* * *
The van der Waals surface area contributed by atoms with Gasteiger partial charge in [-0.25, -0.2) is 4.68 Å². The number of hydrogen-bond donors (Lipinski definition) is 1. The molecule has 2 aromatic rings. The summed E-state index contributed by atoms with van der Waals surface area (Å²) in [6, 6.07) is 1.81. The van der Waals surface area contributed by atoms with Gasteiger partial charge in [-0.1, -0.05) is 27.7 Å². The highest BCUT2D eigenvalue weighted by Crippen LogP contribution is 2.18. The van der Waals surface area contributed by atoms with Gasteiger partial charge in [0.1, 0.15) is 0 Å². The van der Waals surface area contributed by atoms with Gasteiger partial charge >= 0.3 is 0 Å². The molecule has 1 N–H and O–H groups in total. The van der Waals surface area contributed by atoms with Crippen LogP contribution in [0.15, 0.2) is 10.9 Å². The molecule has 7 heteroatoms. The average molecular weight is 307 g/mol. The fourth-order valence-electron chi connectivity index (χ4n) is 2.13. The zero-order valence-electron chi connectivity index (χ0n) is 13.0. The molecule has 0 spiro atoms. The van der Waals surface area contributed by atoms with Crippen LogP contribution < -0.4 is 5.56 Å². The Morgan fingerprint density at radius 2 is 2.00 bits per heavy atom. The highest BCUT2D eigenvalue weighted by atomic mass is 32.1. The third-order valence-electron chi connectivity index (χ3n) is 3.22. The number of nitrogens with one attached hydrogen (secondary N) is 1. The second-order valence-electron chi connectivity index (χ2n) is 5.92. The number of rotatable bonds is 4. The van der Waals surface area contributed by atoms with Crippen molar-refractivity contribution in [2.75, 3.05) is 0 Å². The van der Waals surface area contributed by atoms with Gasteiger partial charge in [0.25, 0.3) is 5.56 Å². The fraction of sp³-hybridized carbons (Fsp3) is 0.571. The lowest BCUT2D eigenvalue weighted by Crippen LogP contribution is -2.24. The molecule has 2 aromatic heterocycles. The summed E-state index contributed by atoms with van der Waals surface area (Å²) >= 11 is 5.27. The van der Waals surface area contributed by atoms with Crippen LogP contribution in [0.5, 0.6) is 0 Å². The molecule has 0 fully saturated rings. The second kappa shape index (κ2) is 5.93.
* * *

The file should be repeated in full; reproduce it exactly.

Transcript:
The van der Waals surface area contributed by atoms with Gasteiger partial charge in [-0.25, -0.2) is 4.68 Å². The number of hydrogen-bond donors (Lipinski definition) is 1. The molecule has 2 aromatic rings. The summed E-state index contributed by atoms with van der Waals surface area (Å²) in [6, 6.07) is 1.81. The van der Waals surface area contributed by atoms with Gasteiger partial charge in [-0.1, -0.05) is 27.7 Å². The highest BCUT2D eigenvalue weighted by Crippen LogP contribution is 2.18. The van der Waals surface area contributed by atoms with Gasteiger partial charge in [0.1, 0.15) is 0 Å². The van der Waals surface area contributed by atoms with Gasteiger partial charge >= 0.3 is 0 Å². The molecule has 1 N–H and O–H groups in total. The van der Waals surface area contributed by atoms with Crippen LogP contribution in [0.15, 0.2) is 10.9 Å². The molecule has 7 heteroatoms. The average molecular weight is 307 g/mol. The fourth-order valence-electron chi connectivity index (χ4n) is 2.13. The zero-order valence-electron chi connectivity index (χ0n) is 13.0. The molecule has 0 spiro atoms. The van der Waals surface area contributed by atoms with Crippen LogP contribution < -0.4 is 5.56 Å². The Morgan fingerprint density at radius 2 is 2.00 bits per heavy atom. The highest BCUT2D eigenvalue weighted by atomic mass is 32.1. The third-order valence-electron chi connectivity index (χ3n) is 3.22. The number of nitrogens with one attached hydrogen (secondary N) is 1. The second-order valence-electron chi connectivity index (χ2n) is 5.92. The number of rotatable bonds is 4. The van der Waals surface area contributed by atoms with Crippen molar-refractivity contribution in [2.75, 3.05) is 0 Å². The van der Waals surface area contributed by atoms with Gasteiger partial charge in [0.25, 0.3) is 5.56 Å². The fraction of sp³-hybridized carbons (Fsp3) is 0.571. The lowest BCUT2D eigenvalue weighted by Crippen LogP contribution is -2.24. The molecule has 2 aromatic heterocycles. The summed E-state index contributed by atoms with van der Waals surface area (Å²) >= 11 is 5.27. The van der Waals surface area contributed by atoms with Crippen LogP contribution in [0.5, 0.6) is 0 Å². The molecule has 0 fully saturated rings. The second kappa shape index (κ2) is 5.93.